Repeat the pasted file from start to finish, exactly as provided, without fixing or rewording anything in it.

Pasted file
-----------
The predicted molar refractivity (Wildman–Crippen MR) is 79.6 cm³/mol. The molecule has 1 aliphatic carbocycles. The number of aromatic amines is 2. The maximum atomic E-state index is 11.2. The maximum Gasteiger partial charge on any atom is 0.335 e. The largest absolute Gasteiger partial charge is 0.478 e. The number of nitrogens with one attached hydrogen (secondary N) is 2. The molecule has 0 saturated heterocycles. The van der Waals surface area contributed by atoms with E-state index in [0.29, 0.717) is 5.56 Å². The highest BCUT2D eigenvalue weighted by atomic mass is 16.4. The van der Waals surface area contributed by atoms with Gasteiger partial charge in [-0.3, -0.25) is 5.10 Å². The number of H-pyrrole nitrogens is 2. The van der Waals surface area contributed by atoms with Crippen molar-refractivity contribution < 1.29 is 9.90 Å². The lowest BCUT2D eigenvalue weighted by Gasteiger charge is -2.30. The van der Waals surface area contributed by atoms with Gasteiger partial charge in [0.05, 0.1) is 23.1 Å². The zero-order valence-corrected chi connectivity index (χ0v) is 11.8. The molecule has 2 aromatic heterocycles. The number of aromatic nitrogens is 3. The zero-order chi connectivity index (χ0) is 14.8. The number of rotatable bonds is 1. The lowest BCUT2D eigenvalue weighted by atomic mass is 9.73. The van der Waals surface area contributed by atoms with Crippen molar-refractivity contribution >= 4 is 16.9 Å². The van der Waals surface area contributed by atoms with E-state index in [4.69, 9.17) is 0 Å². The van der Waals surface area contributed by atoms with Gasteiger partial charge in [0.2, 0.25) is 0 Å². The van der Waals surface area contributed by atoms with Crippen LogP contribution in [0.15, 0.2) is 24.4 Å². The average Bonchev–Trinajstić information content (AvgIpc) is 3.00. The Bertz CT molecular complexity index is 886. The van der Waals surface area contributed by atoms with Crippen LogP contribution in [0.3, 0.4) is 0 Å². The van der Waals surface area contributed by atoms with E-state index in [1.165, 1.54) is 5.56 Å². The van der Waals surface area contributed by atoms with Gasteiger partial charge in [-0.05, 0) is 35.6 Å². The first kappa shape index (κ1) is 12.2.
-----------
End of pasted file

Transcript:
The predicted molar refractivity (Wildman–Crippen MR) is 79.6 cm³/mol. The molecule has 1 aliphatic carbocycles. The number of aromatic amines is 2. The maximum atomic E-state index is 11.2. The maximum Gasteiger partial charge on any atom is 0.335 e. The largest absolute Gasteiger partial charge is 0.478 e. The number of nitrogens with one attached hydrogen (secondary N) is 2. The molecule has 0 saturated heterocycles. The van der Waals surface area contributed by atoms with E-state index in [0.29, 0.717) is 5.56 Å². The highest BCUT2D eigenvalue weighted by atomic mass is 16.4. The van der Waals surface area contributed by atoms with Gasteiger partial charge in [-0.3, -0.25) is 5.10 Å². The number of H-pyrrole nitrogens is 2. The van der Waals surface area contributed by atoms with Crippen molar-refractivity contribution < 1.29 is 9.90 Å². The lowest BCUT2D eigenvalue weighted by Gasteiger charge is -2.30. The van der Waals surface area contributed by atoms with Gasteiger partial charge in [0.05, 0.1) is 23.1 Å². The zero-order valence-corrected chi connectivity index (χ0v) is 11.8. The molecule has 2 aromatic heterocycles. The number of aromatic nitrogens is 3. The zero-order chi connectivity index (χ0) is 14.8. The number of rotatable bonds is 1. The lowest BCUT2D eigenvalue weighted by atomic mass is 9.73. The van der Waals surface area contributed by atoms with Crippen molar-refractivity contribution >= 4 is 16.9 Å². The van der Waals surface area contributed by atoms with E-state index in [4.69, 9.17) is 0 Å². The van der Waals surface area contributed by atoms with Gasteiger partial charge in [0.2, 0.25) is 0 Å². The van der Waals surface area contributed by atoms with Crippen LogP contribution in [0.15, 0.2) is 24.4 Å². The average Bonchev–Trinajstić information content (AvgIpc) is 3.00. The Bertz CT molecular complexity index is 886. The van der Waals surface area contributed by atoms with Crippen LogP contribution in [0.3, 0.4) is 0 Å². The van der Waals surface area contributed by atoms with E-state index in [1.165, 1.54) is 5.56 Å². The van der Waals surface area contributed by atoms with Gasteiger partial charge in [-0.05, 0) is 35.6 Å². The first kappa shape index (κ1) is 12.2.